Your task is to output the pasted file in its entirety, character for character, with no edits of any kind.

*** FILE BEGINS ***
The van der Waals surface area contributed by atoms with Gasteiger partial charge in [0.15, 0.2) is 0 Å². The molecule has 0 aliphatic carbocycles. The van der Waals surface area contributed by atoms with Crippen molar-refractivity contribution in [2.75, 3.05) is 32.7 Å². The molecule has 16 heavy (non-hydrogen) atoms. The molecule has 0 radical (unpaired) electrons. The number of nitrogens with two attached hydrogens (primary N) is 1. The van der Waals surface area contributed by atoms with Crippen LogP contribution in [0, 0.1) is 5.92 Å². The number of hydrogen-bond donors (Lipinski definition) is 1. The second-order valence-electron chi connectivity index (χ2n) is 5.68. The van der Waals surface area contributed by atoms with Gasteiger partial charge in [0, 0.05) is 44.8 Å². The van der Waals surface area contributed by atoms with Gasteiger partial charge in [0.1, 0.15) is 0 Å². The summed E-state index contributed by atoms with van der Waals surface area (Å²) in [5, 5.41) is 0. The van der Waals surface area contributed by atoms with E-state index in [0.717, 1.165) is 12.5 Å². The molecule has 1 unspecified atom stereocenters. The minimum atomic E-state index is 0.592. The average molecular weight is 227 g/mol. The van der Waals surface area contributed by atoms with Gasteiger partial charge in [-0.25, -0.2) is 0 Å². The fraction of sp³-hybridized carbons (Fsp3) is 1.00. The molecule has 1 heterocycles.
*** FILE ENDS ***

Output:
The van der Waals surface area contributed by atoms with Gasteiger partial charge in [0.15, 0.2) is 0 Å². The molecule has 0 aliphatic carbocycles. The van der Waals surface area contributed by atoms with Crippen molar-refractivity contribution in [2.75, 3.05) is 32.7 Å². The molecule has 16 heavy (non-hydrogen) atoms. The molecule has 0 radical (unpaired) electrons. The number of nitrogens with two attached hydrogens (primary N) is 1. The van der Waals surface area contributed by atoms with Crippen LogP contribution in [0, 0.1) is 5.92 Å². The number of hydrogen-bond donors (Lipinski definition) is 1. The second-order valence-electron chi connectivity index (χ2n) is 5.68. The van der Waals surface area contributed by atoms with Gasteiger partial charge in [0, 0.05) is 44.8 Å². The van der Waals surface area contributed by atoms with Gasteiger partial charge in [0.1, 0.15) is 0 Å². The summed E-state index contributed by atoms with van der Waals surface area (Å²) in [5, 5.41) is 0. The van der Waals surface area contributed by atoms with E-state index in [0.717, 1.165) is 12.5 Å². The molecule has 1 unspecified atom stereocenters. The minimum atomic E-state index is 0.592. The average molecular weight is 227 g/mol. The van der Waals surface area contributed by atoms with Gasteiger partial charge in [-0.25, -0.2) is 0 Å². The fraction of sp³-hybridized carbons (Fsp3) is 1.00. The molecule has 1 heterocycles.